In April this year, the latest in a series of reductions saw it fall from £1.25 million to £1 million, while the annual allowance - the maximum amound you can save into a pension each year and still potentially benefit from tax relief - is also now tapered by £1 for every £2 of income above £150,000. The taper means that people with income of £210,000 and over effectively have a reduced annual allowance of £10,000.
As the LTA in particular has been lowered, the argument that it penalises diligent savers and good investment performance has, naturally, strengthened. So it has been suggested that if tax relief were to be reduced, the LTA could be scrapped partly to offset the loss of savings incentive.
There is a risk that large scale changes such as an end to LTA could have the effect of adding yet more complexity to the pensions system for both savers and providers, so any measures would need to be set out carefully.
Changes to salary sacrifice?
There may be changes to salary sacrifice in the Autumn Statement too. This is the mechanism that allows employees to give up part of their salary in exchange for benefits such as extra employer pension contributions.
The cost to the Treasury of the national insurance exemption that salary sacrifice entails makes it a possible target should the Chancellor be looking for savings. HMRC has been consulting on limiting the range of benefits that are included in salary sacrifice arrangements. While pension contributions, childcare and health-related benefits are likely to remain eligible for salary sacrifice, there may be restrictions on the use of non-essential benefits such as car park spaces, mobile phones and computers.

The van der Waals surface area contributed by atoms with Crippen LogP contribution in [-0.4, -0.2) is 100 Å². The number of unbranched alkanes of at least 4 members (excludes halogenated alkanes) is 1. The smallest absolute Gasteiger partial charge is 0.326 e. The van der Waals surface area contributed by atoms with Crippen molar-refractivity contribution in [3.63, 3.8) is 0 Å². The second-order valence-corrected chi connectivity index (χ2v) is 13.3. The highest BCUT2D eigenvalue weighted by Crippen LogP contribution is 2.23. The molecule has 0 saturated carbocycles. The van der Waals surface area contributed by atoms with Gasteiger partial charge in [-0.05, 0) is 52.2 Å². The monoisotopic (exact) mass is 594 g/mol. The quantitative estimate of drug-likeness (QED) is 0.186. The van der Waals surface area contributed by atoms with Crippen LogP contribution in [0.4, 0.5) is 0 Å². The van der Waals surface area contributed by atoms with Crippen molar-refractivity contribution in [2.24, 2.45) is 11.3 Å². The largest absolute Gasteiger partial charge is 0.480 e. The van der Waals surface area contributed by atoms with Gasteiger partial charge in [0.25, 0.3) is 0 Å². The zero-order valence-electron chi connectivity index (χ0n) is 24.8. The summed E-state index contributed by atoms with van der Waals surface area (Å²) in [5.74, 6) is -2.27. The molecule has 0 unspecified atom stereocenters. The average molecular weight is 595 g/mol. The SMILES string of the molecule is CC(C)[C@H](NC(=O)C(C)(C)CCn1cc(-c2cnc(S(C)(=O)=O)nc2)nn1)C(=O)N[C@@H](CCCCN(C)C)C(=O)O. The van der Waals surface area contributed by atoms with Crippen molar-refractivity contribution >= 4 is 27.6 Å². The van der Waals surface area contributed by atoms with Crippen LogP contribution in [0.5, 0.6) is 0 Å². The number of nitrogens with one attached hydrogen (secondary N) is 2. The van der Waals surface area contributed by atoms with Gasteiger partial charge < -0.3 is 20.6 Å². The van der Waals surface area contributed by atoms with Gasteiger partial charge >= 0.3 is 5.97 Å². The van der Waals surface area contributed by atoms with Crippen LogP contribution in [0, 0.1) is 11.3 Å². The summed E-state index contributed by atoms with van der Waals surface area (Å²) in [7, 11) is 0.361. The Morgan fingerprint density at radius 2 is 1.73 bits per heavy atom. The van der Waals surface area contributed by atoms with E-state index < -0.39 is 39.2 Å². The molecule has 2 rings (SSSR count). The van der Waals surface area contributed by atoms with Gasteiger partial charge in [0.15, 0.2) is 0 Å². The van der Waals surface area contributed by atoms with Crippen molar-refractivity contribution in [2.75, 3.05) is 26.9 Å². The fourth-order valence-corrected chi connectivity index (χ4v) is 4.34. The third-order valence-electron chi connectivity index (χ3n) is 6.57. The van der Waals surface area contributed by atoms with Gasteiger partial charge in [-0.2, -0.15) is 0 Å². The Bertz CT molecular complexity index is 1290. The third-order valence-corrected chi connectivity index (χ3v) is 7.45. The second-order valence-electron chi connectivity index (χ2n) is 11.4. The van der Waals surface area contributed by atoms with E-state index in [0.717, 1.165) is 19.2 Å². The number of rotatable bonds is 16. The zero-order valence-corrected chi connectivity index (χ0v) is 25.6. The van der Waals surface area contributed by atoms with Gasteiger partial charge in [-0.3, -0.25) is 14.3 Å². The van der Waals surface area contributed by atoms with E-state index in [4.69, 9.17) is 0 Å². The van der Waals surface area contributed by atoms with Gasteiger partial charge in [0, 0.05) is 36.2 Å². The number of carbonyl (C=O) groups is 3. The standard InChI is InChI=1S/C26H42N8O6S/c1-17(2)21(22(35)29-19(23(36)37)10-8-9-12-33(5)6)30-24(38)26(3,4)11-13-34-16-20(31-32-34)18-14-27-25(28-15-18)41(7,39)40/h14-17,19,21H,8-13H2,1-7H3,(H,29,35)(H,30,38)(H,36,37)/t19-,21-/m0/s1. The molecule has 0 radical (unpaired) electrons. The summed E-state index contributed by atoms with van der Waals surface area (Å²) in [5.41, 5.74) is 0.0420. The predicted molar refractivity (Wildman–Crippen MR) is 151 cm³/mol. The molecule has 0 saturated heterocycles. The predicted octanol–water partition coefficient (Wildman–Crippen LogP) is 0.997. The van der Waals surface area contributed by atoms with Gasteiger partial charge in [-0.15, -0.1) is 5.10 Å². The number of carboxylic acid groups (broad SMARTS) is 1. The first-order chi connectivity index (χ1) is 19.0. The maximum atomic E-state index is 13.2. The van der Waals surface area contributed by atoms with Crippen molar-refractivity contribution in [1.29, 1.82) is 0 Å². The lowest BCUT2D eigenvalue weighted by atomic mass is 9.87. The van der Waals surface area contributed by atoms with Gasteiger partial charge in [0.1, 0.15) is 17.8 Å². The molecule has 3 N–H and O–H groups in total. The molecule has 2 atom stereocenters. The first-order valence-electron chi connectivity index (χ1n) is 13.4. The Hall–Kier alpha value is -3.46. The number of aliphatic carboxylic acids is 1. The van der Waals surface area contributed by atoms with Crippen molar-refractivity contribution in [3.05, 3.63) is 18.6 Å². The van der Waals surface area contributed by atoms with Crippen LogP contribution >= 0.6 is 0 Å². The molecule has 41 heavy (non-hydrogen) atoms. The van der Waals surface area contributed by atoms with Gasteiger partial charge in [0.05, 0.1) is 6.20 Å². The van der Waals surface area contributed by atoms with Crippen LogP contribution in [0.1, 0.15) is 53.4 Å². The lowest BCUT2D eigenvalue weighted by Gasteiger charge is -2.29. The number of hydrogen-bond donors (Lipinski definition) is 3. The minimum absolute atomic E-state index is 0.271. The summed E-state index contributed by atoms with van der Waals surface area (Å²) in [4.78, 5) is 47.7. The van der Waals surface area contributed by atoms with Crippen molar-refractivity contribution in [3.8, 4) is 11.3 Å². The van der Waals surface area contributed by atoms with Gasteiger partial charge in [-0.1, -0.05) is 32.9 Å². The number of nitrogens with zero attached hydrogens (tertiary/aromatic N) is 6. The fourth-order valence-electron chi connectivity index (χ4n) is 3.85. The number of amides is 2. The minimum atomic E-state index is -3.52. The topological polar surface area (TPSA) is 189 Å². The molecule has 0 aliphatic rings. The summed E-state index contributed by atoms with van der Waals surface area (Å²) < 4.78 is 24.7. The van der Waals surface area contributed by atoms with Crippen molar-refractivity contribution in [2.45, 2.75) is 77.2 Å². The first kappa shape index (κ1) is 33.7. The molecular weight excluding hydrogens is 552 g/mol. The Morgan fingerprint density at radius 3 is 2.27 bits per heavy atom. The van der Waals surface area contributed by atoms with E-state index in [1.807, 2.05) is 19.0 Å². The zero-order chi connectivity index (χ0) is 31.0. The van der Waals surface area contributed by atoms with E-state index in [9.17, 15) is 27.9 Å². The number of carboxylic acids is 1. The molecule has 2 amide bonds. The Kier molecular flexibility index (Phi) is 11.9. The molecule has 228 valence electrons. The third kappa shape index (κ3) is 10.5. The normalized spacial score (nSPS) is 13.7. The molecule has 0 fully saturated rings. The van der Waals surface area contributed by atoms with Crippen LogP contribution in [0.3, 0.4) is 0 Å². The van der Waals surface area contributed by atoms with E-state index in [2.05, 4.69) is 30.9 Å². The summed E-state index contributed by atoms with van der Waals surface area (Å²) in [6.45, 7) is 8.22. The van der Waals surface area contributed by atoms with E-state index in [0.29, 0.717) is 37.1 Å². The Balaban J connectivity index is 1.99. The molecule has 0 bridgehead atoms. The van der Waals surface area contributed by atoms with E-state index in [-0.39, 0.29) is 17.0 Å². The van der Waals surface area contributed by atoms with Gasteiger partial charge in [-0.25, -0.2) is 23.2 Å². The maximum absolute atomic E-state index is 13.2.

Other things to look out for
Away from pensions, there have been calls for a stamp duty break for downsizing, to help both first-time buyers and older homeowners.
Other possible measures to look out for include a possible review of VAT rates and a tweak to the residence nil rate Inheritance Tax band, taking effect in April 2017. This protects an extra £100,000 per person where the main family home is being passed on at death, but it has been criticised for its complexity. One possibility is a review of both Inheritance Tax and Capital Gains Tax, which the Office of Tax Simplification has called for.
Will fiscal policy win out?
There are many possible changes to look out for, and this Autumn Statement will undoubtedly be an interesting one to watch. A key question though, given the circumstances - with a new Prime Minister in place and the UK’s exit from Europe in the pipeline – is might the attention be mostly on fiscal policy and forecasts and less on individual finances?
Whatever happens, at Alliance Trust Savings, we will be watching the Autumn Statement closely. Look out for our summary next week, drawing out the highlights for savers and investors and more besides.
Important informationThese articles are designed to help investors make their own investment decisions. They do not constitute a personal recommendation to invest. If you have any doubts as to their suitability you should seek expert advice. Please be aware that the value of investments can fall as well as rise so you could get back less than you invest.
Your existing pension may have valuable benefits which you might lose when you transfer.
Laws and tax rules may change in the future without notice. The information here is our understanding in November 2016.This information takes no account of your personal circumstances which may have an impact on tax treatment.
Past performance is not a guide to future performance.